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Opinion : Should builders be licensed and regulated?

| July 7, 2017

Next time you hire a builder you never know it may be my good self that turns up to do the job.

After all anyone can be a builder. No qualifications are needed, no mandatory tests have to be passed and there is not one iota of regulation of the building industry and the workers within.

My good self would have great fun with a cement mixer, supervising deliveries of bricks, laying down foundations and putting up the brick walls of a new building.

Of course some poor unsuspecting fool will come along and purchase the property which yours truly has worked upon but so long as it meets building regulations there’s nowt much they can do.

So is it right that anyone can be a builder? Indeed a house is probably the biggest purchase that anyone can make so surely the builders who worked on the property should be of the highest standard?

I think the question needs to be asked ‘Should builders be licensed and regulated?‘.

Electricians have to pass rigorous tests before they can start work, to drive a car you need to have passed a test, gas engineers have to pass stringent tests and be registered too, food related businesses have to pass food hygiene tests, doctors and nurses are regulated too by professional bodies and even humble taxi drivers have to be licensed before they can take to the streets to pick up passengers.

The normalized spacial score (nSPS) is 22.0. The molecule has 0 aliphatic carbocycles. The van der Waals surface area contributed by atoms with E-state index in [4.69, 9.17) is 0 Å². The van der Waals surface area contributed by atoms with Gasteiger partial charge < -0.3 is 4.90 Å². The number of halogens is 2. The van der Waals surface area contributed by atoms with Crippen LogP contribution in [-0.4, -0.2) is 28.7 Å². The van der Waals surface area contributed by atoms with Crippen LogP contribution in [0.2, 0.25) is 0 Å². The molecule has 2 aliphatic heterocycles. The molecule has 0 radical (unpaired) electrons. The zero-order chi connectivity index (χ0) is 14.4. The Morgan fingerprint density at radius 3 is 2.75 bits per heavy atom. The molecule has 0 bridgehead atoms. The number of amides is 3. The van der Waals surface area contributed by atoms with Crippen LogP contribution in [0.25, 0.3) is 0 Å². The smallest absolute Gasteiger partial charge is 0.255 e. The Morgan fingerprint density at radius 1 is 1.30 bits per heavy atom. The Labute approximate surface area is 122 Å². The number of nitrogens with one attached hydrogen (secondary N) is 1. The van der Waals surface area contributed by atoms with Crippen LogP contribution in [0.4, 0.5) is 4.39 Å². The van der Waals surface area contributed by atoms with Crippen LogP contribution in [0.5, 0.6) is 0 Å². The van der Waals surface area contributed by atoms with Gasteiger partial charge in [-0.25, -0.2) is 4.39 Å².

In my opinion the workers in the building industry should definitely be licensed and regulated.

When a planning permission is submitted the building company and the registration numbers of all those who work on the building should be recorded.

More importantly if builders were licensed then regulation could take place. For example if a builder starts work on a project that hasn’t got planning permission then they could be struck off never to work again.

At the moment it doesn’t matter two hoots if you don’t have planing permission, just start work on a Friday evening and by the time Monday morning comes and the local planing department opens the building is already up and any planning permission will be ‘retrospective’.

Further more builders merchants should have to record the registration number of builders purchasing large volumes of building materials to further ensure they are not providing materials for illegal buildings that don’t have planning consent. Of course small volumes of construction material would still be available for those in the town interested in ‘DIY’.

I wonder how many people are living in houses where untrained ‘builders’ knocked a wall through to make two rooms into one? Or perhaps are sleeping in a dodgy loft conversion that could cave in at any moment?

Next time you are outside your own home take a close look at the walls. Is by any chance that patch of different colour on the brick where my good self came round and mixed a little brick dust with cement to fill in a large subsidence crack to make the house look good just before you bought it? Could be….

What do you think?

My blogs are published every Tuesday and Friday evening around 8.00pm here on the WycombeToday.com website.

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